• brianbrianbrian1

            I answered you above

          • Oswald Carnes

            How about the part (not included in this article – can’t imagine why) where Mr. Robertson claimed that black people were so happy before welfare that they weren’t singing the blues. Sounds pretty damn ignorant to me.

          • FW Ken

            Do you have a source for that claim? Given that Paula Dean lost her career for making a racial comment 30 year ago, I would be shocked if that weren’t wall to wall news.

            Or maybe you just made it up.

          • kjs

            Oswald is talking about an offset quote in the original GQ piece. The quote itself is given without really any context, as follows:

            “I never, with my eyes, saw the mistreatment of any black person. Not once. Where we lived was all farmers. The blacks worked for the farmers. I hoed cotton with them. I’m with the blacks, because we’re white trash. We’re going across the field…. They’re singing and happy. I never heard one of them, one black person, say, ‘I tell you what: These doggone white people’—not a word!… Pre-entitlement, pre-welfare, you say: Were they happy? They were godly; they were happy; no one was singing the blues.”

          • FW Ken

            Thank you, kjs.

            I’m still wondering why the media isn’t playing that up.

          • John Pack Lambert

            I think because no one quite knows what to make of it. It does not fit with “white privalage” to admit that there was a white underclass in the south that did not really benefit from segregation. It even less fits to admit that the only place in Metro Detroit that has seen large scale racial assimilation is Driggs, a neighborhood that was overwhelmingly inhabited by poor southern whites in 1990.
            The media works to keep an image of southern whites as racist, and if we see them hoeing shoulder to shoulder with the blacks, and the hoers being the ones who vote Republican today, it complicates things.

          • malcolmthecynic

            He was talking about his personal experiences. He wasn’t making a statement about the entire black community at large.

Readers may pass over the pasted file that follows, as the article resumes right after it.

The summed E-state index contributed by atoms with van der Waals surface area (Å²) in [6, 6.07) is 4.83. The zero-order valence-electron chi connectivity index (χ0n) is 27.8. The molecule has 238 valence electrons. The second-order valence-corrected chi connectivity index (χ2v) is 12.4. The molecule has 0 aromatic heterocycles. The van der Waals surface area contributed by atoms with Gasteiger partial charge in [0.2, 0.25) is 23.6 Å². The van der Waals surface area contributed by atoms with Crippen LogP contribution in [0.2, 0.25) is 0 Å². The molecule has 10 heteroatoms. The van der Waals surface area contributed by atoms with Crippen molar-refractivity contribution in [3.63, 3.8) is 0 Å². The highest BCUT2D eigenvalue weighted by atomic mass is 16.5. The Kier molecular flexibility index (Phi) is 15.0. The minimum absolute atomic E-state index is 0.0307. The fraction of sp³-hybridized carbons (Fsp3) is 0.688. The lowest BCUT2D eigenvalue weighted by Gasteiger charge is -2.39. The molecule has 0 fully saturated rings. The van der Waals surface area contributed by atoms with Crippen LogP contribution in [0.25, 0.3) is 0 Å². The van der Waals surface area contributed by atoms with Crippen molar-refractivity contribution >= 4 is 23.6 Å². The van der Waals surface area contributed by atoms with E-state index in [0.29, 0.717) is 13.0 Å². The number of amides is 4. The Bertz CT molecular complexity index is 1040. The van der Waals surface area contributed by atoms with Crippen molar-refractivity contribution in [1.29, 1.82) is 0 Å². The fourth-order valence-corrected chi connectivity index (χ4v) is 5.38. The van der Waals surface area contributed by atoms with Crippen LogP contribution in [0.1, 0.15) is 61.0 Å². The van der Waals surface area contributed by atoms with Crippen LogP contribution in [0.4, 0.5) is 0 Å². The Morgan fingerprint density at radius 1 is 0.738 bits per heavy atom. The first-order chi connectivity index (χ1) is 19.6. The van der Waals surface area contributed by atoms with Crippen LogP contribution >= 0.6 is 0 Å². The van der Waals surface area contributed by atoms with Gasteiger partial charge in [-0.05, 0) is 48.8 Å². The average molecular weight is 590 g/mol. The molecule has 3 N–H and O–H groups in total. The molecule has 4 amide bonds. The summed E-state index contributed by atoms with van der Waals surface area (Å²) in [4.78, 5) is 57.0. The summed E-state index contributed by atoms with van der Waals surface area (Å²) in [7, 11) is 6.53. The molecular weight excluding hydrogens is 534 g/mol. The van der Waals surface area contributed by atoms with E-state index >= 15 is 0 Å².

• John Pack Lambert

            Well, if the NAACP was calling for Robertson to be punished that might be relevant. But they are not, so it isn’t.

    • What really happened here is this: the guy compared two women who love one another with a guy humping a donkey.

      Never happened. Not once. He did no such thing.

      He compared same-sex sexual relations in general, to bestiality in general.

      Emphasis: sex. Not ‘loving one another!’ Sex. He was in fact pretty explicit about the act in question BEING sex.

      The fact is, GLAAD and the HRC are lying about what Robertson said, every bit as much as how the above – ‘Two women who love one another and a guy humping a donkey’ – is flat out dishonest. Read the interview: this doesn’t happen.

      • brianbrianbrian1

        Um, yes. That’s right. He compared same-sex relations to bestiality as you said. There’s the problem. Don’t worry about my rephrasing. That comparison is about as demeaning as you can get regarding someone else’s lover.

        • Um, yes. That’s right. He compared same-sex relations to bestiality as you said.

          Take a nice, long look at the full quote:

          Start with homosexual behavior and just morph out from there. Bestiality, sleeping around with this woman and that woman and that woman and those men,” he says. Then he paraphrases Corinthians: “Don’t be deceived. Neither the adulterers, the idolaters, the male prostitutes, the homosexual offenders, the greedy, the drunkards, the slanderers, the swindlers—they won’t inherit the kingdom of God. Don’t deceive yourself. It’s not right.

          So he grouped homosexual sex with bestiality. Oops – he also grouped it with heterosexual sex. Idolatry. Prostitution. Greed. Drunkenness. Slander. Swindling.

          Don’t worry about my rephrasing.

          No, let’s worry about your rephrasing because it was dishonest. The issue was not ‘two women who love one another’ and how that is equivalent to having sex with a donkey. Also? Two women loving one another is not condemned in Leviticus, and it’s not condemned in the CCC of the Catholic Church.

          Sexual acts, are. Which is what Roberston zeroed in on. GLAAD and the HRC is dishonest in their portrayal of what Robertson said.

          That comparison is about as demeaning as you can get regarding someone else’s lover.

          No, because it’s not ‘the lover’ that’s being criticized but ‘the act’. Particularly, sexual acts.

          • brianbrianbrian1

            Crude, are you a lawyer? Stop picking on technicalities while ignoring the substance. Do you really think when I said two women loving each other that I was referencing the love of two sisters? Obviously, I mean two lesbians in a relationship. And, as you concur, he groups this with bestiality. (You take comfort that he throws in prostitution and idolatry…um, okay. You are still missing the main point – excuse the caps but you keep missing it – GROUPING THE PHYSICAL INTIMACY OF TWO GAY WOMEN WITH SCREWING AN ANIMAL REALLY OFFENDS MOST PEOPLE, including many who oppose homosexuality.) Your act/ person separation does not mitigate this. One is sex with a person; one is sex with an animal. Sorry, but for most of us, that is not a category. If it is for you, then, well, you just are never going to understand and the rest of us will continue to be appalled.